NoCo housing market becomes a tale of 3 cities

One of the best ways to forecast shifts in the local real estate market is to track the fluctuations in housing inventory. And at least for the time being, differences in inventory — the supply of homes for sale — are influencing why we see Northern Colorado’s three largest submarkets moving in three different directions.

Here’s what we mean:

• In the Loveland-Berthoud area, availability of detached homes for sale was up 12.5 percent in May compared with May 2016. And the supply of attached homes, such as townhomes, was up 125 percent. Consequently, the increase in inventory explains in large part why the Loveland-Berthoud market has experienced a 12 percent increase in home sales through the first five months of 2017.

• By comparison, inventory in the Greeley-Evans area is down 46 percent for detached houses and 44 percent for attached units. Understandably, total sales are 21.7 percent behind the same time last year.

• Then there’s the Fort Collins-Wellington-Timnath area, where total inventory is essentially flat, down just 1.1 percent from the previous year. (Specifically, detached-housing inventory is down by 5.5 percent and attached-housing inventory is up by 19.7 percent.)  Total sales are up slightly at 2.3 percent.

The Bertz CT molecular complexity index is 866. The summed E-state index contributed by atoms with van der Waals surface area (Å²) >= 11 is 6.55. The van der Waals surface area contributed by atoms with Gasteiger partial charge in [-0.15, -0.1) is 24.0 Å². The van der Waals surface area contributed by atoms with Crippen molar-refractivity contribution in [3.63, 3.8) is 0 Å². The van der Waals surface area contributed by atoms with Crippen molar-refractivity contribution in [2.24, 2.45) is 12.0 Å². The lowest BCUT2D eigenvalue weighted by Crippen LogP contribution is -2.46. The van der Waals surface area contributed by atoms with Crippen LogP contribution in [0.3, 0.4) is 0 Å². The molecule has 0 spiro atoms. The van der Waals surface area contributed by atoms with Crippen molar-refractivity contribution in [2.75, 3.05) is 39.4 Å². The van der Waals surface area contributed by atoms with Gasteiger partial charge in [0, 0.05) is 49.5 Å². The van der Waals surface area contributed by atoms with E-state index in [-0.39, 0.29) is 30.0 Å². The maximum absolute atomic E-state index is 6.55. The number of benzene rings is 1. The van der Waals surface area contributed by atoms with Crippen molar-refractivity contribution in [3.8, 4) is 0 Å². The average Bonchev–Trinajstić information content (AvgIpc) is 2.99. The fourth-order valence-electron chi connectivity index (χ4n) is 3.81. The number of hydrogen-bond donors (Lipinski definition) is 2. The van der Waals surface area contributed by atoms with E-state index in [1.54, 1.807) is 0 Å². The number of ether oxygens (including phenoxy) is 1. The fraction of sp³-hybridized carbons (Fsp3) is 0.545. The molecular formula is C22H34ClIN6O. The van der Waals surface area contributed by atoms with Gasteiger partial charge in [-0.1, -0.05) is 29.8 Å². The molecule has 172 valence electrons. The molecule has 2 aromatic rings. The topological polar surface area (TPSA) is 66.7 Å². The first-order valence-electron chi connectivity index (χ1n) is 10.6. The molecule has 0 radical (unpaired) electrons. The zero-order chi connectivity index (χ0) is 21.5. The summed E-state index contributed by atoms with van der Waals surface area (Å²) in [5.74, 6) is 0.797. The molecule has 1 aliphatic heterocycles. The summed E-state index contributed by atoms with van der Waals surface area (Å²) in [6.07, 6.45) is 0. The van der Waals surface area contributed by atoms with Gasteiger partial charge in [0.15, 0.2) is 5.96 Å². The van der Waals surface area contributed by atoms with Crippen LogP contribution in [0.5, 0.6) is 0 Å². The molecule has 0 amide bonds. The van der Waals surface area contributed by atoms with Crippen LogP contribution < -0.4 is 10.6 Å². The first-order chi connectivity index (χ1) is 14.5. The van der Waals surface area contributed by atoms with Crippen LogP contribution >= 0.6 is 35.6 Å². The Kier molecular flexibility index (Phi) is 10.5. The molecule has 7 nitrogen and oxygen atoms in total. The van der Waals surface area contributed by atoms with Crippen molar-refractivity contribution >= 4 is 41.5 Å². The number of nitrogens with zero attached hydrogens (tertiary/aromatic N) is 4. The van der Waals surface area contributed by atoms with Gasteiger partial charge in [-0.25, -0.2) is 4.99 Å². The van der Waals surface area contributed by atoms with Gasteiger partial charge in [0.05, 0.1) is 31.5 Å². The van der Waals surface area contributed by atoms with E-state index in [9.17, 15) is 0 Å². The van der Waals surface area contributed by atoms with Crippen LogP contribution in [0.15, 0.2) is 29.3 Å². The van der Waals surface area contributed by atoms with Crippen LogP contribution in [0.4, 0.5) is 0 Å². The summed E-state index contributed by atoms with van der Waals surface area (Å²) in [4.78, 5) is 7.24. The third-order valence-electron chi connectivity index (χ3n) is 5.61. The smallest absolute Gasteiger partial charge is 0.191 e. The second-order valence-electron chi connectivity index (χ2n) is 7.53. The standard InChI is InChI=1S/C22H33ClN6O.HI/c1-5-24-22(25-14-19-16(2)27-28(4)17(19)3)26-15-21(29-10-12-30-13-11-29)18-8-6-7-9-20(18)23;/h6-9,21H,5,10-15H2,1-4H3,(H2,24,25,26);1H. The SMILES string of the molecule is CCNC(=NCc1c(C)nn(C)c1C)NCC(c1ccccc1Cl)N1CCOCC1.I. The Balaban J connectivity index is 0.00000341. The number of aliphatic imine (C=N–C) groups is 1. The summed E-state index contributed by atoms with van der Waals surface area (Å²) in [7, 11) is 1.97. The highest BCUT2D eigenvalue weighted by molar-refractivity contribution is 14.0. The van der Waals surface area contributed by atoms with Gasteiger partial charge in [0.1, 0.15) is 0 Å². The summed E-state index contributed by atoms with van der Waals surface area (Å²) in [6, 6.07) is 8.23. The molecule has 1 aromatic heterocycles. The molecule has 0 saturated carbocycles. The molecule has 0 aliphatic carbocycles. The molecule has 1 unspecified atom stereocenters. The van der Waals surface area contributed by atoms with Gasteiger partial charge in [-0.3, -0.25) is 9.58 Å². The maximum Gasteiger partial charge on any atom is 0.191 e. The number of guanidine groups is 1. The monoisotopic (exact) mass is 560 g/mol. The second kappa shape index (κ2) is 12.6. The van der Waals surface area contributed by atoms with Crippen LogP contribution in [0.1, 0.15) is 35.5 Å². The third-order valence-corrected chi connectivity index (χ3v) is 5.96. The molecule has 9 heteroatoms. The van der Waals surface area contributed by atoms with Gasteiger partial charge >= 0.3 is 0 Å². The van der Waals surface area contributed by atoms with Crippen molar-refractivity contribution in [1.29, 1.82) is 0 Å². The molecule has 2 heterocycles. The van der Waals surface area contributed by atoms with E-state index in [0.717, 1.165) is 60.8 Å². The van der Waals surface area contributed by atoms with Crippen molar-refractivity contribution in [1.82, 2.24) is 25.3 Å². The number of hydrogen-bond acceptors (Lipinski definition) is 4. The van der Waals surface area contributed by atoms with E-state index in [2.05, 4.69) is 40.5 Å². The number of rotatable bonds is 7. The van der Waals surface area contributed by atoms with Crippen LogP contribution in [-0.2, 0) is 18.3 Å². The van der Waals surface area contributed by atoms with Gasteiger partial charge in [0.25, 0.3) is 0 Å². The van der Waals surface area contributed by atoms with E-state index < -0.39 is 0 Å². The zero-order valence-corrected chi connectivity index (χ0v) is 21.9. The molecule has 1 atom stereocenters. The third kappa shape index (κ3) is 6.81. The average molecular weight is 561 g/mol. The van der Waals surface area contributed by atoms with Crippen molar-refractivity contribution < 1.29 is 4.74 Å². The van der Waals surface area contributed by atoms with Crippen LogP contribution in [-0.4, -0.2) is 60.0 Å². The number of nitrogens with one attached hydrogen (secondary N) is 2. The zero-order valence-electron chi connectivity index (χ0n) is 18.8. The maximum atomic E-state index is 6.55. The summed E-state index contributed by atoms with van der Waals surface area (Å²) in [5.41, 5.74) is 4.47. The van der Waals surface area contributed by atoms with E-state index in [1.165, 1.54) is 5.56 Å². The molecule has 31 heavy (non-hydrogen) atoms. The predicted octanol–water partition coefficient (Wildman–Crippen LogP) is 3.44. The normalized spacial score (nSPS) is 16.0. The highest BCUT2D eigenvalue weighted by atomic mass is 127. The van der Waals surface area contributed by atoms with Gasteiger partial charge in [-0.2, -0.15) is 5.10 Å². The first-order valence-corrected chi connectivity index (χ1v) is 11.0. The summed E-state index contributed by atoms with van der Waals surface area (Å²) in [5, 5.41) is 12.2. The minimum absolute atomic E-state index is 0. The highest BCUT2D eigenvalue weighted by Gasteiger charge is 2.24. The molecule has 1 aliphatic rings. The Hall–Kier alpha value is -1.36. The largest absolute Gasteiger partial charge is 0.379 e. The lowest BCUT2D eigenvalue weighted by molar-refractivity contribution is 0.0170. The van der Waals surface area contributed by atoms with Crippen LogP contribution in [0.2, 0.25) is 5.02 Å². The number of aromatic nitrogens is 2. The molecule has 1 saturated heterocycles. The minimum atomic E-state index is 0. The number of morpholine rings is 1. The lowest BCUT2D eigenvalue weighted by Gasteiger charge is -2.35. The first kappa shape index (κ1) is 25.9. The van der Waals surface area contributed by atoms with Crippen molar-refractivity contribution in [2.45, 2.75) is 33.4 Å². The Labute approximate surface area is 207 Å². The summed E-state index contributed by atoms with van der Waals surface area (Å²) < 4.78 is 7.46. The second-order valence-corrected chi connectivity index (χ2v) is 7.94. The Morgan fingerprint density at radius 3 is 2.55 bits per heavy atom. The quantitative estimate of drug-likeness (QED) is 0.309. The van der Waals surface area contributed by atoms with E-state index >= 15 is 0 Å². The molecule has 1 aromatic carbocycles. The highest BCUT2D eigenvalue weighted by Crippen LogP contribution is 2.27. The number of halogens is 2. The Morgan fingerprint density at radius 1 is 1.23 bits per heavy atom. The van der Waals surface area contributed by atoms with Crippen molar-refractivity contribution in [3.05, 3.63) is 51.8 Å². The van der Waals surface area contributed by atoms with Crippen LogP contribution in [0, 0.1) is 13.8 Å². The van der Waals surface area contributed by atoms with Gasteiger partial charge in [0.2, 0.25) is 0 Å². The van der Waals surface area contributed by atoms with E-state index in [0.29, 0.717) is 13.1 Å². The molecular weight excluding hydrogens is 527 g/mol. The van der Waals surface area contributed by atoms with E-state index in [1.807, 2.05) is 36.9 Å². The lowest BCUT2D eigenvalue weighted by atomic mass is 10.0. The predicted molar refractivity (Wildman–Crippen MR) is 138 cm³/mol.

The inventory conditions described above tell us that we’re beginning to see a rebalancing of supply and demand in the Loveland-Berthoud area, which is a healthy long-term trend. Here’s betting that Fort Collins will be next to move in that direction. For Greeley, on the other hand, diminishing inventory indicates a strong seller’s market for the near future.

These inventory trends also confirm that where inventory exists in Northern Colorado, sales will follow. And just because sales are slipping, with Greeley as an example, it doesn’t mean the market is faltering. This demonstrates a very simple fact:  People can’t buy homes unless there are homes to buy.  Supply is driving home sales, a very unusual market dynamic.

While inventory levels vary across the region, high demand remains a common factor. And it’s why housing prices continue to increase, with the average May sales price across the region  reaching $357,164, up 8 percent. Each of the six submarkets reported climbing prices. Here’s a closer look:

Fort Collins-Wellington-Timnath, $388,707, up 5.8 percent; Greeley-Evans, $269,055, up 8.7 percent; Loveland-Berthoud, $366,315, up 5.8 percent; Windsor-Severance, $417,312, up 4.5 percent; Estes Park, $441,809, up 15.6 percent; Ault-Eaton-Johnstown-Kersey-LaSalle-Mead-Milliken, $327,361, up 4.6 percent.

Larry Kendall co-founded associate-owned The Group Inc. Real Estate in 1976 and is creator of Ninja Selling. Contact him at 970-229-0700 or via www.thegroupinc.com.